18 March 2010

Scotch Eggs

A Scotch egg, i.e. a hard-boiled egg encased in sausage meat, is the ultimate picnic food, portable, nourishing and a world apart from your ordinary supper fare. I had wanted to have a go at them for a long time but without a deep-fat fryer, it is virtually impossible to fry a round object evenly, and I did not fancy either a half-cooked or burnt result. So I was pleased to come across a recipe which used cooked ingredients, namely cooked ham instead of raw sausage stuffing.


The recipe is from the book "Two Fat Ladies - Gastronomic Adventures [with motorbike and sidecar]" which accompanies the TV series (watch it, if you ever get the chance!!). This is the first recipe I've tried from this book, and it did not work as specified but with a few adjustments along the way, I managed to prepare what my husband called the best Scotch eggs he's ever eaten - and he's eaten a few. The principle is simple, you hard-boil eggs, make a batter of bread crumbs, cooked ham, anchovies and spices, and encase the eggs in this. I found that the batter itself was too dry to work with, it simply would not stay together. I'm inclined to forgive the recipe for this, however, on the basis that bread crumbs and eggs will vary in their make-up. I simply added milk to the batter until it was pliable but not wet, and would urge you to do the same.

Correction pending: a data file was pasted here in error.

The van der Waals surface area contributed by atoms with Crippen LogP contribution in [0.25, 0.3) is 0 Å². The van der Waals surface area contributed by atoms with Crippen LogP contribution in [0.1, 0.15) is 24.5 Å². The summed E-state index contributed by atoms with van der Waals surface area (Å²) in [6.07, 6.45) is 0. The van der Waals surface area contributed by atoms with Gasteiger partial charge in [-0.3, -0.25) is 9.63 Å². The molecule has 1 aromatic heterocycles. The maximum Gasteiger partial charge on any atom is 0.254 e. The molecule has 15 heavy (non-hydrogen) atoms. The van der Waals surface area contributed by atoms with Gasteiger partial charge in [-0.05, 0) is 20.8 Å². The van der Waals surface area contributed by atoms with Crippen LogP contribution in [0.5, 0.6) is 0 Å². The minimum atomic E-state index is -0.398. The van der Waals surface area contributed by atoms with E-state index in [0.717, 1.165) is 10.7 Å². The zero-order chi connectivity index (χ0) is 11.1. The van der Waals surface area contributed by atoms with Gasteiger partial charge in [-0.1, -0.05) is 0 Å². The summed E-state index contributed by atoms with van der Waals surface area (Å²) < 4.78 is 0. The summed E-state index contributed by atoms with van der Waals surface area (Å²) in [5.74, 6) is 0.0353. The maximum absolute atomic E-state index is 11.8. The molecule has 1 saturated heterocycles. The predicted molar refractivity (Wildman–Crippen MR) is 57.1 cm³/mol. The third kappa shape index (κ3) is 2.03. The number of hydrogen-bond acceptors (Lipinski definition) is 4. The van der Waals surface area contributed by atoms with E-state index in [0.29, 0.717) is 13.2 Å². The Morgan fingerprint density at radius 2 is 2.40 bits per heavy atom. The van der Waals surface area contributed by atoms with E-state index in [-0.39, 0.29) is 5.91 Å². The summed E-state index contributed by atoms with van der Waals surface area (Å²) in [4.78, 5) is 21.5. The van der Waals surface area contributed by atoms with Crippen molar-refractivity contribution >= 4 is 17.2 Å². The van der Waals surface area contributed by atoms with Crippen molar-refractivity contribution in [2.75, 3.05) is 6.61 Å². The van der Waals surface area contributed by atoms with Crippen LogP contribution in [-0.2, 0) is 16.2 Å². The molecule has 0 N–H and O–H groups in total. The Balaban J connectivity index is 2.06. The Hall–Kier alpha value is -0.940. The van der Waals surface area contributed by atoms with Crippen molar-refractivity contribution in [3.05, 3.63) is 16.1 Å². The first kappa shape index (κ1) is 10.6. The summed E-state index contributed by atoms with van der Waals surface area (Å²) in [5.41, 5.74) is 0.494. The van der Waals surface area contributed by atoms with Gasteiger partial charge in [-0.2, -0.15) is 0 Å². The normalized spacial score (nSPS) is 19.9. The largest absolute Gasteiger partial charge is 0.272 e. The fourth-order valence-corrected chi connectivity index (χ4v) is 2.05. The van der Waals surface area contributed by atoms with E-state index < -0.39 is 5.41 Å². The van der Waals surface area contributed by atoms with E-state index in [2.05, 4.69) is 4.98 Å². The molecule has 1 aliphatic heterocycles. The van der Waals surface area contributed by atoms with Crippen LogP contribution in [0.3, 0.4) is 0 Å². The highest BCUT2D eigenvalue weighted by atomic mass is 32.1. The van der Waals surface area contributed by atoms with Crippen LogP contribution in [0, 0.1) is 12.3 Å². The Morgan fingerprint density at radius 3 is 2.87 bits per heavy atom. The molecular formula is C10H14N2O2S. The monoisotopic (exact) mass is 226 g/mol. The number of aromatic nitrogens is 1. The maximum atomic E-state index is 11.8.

10 eggs
115 g breadcrumbs
225g cooked ham
6 anchovy fillets
pinch sweet paprika powder
pinch hot paprika powder
black pepper
a little milk, if needed

Boil 8 of the eggs for 5-7 minutes, you want them to be hard-boiled but still retaining a slightly soft centre. For the batter, process ham and anchovies, mix in with the bread crumbs and spices (the original recipe used all spice, I substituted paprika). Beat the remaining two eggs together and add most of this mixture to the batter. You want the batter to stay as dry as possible yet it needs to be pliable enough to stick together, you will simply have to experiment a little.

eggs and batter

Cool and peel the eggs, brush with beaten egg and encase in batter (or so the recipe specified; I ended up using all of the beaten egg in the batter, plus extra milk to bind, and did not brush the eggs before coating in batter; the batter stayed on very well nonetheless).

slightly blurred (coy?) egg getting dressed

I thought it a good idea to leave the coated eggs in the fridge for ca. 30 minutes but you may omit this step.

eggs fully dressed

Fry the eggs in a mixture of butter and oil, use a generous amount to prevent sticking to the pan. As all ingredients are cooked, you simply want to achieve an appetising golden crust. Be careful not to overcook them, as this will cause the batter to crack and fall apart.


Enjoy with a salad or take in you lunch box.




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